1974 Datsun 260Z
1970 Nissan Fairlady Z (HS30)
The S30 Nissan/Datsun 240Z (known in Japan as the Fairlady Z and later in other markets as the 260Z and 280Z) are sports cars produced by Nissan Motors, Ltd. of Japan in the 1970s. HLS30 was the designation of the left-hand drive model and HS30 for the right-hand drive model. The 240Z was introduced in 1969 with a 2.4 liter straight-6 engine, rear wheel drive, and a stylish coupe body. The engine, based on the Datsun 510's 4-cylinder produced 150 hp (112 kW) and came with a 5-speed manual transmission (USA model received a 4 speed manual). A 4 wheel independent suspension consisted of MacPherson struts in front (borrowed from the Nissan 1800) and Chapman struts in back. Front disc brakes & rear drums were standard.
Production began in 1969, the 1970 240Z was introduced to the American market by Yutaka Katayama, president of Nissan Motors USA operations, widely known as 'Mr. K'. The early 1970 model 240Z had a chrome "240" badge on the B-pillar quarter panel. Two vents were included in the rear hatch below the glass molding. In mid-1971 the B-pillar side badges were restyled with the letter Z in white, and the vents were eliminated from the hatch. Design changes for the US model occurred throughout production and are described Design and Manufacturing Changes to the U.S. Spec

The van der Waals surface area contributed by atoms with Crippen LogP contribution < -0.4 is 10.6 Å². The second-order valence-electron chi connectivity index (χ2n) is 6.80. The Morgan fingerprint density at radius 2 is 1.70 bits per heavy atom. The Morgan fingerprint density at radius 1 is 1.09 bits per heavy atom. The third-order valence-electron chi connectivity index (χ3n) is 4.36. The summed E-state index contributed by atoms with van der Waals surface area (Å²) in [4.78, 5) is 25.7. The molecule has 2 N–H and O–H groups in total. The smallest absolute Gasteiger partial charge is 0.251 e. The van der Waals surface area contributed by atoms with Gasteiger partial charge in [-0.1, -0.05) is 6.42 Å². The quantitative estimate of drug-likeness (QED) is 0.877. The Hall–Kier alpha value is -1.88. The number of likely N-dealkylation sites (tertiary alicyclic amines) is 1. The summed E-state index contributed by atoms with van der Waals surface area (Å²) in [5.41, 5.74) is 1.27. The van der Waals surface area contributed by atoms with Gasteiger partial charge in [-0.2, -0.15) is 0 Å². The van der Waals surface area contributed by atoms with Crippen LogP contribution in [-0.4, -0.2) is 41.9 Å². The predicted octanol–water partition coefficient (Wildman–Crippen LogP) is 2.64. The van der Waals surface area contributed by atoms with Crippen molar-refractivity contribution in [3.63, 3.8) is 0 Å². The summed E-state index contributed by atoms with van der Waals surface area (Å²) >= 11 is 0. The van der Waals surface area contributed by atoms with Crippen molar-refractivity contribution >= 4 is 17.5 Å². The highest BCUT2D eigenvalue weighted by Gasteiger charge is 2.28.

The 240Z and 260Z used twin one-barrel carburetors. The carburetors were changed for model year 1973 to comply with emissions regulations, and the earlier carburetors were far superior for performance. Fuel injection (L-Jetronic electronic fuel injection, designed by Bosch) was added for the 280Z in 1975. This was primarily in order to cope with the difficulty faced in getting enough power using carburetors while still meeting US emissions regulations.
Due to its relatively low price compared to other foreign sports cars of the time (Jaguar and Porsche), it became hugely popular in the U.S. and was the first major success for the Nissan Motor Corporation, which at the time sold cars in North America under the name Datsun. The 240Z also broadened the image of Japanese car-makers beyond their econobox success. The Z was very successful in racing in the 1970's (Bob Bondurant and his BRE racing team, with John Morton driving car number 46, was particularly successful). The Z is also credited as a catalyst for the current import performance parts industry.
In 2004, Sports Car International named this car number two on the list of Top Sports Cars of the 1970s.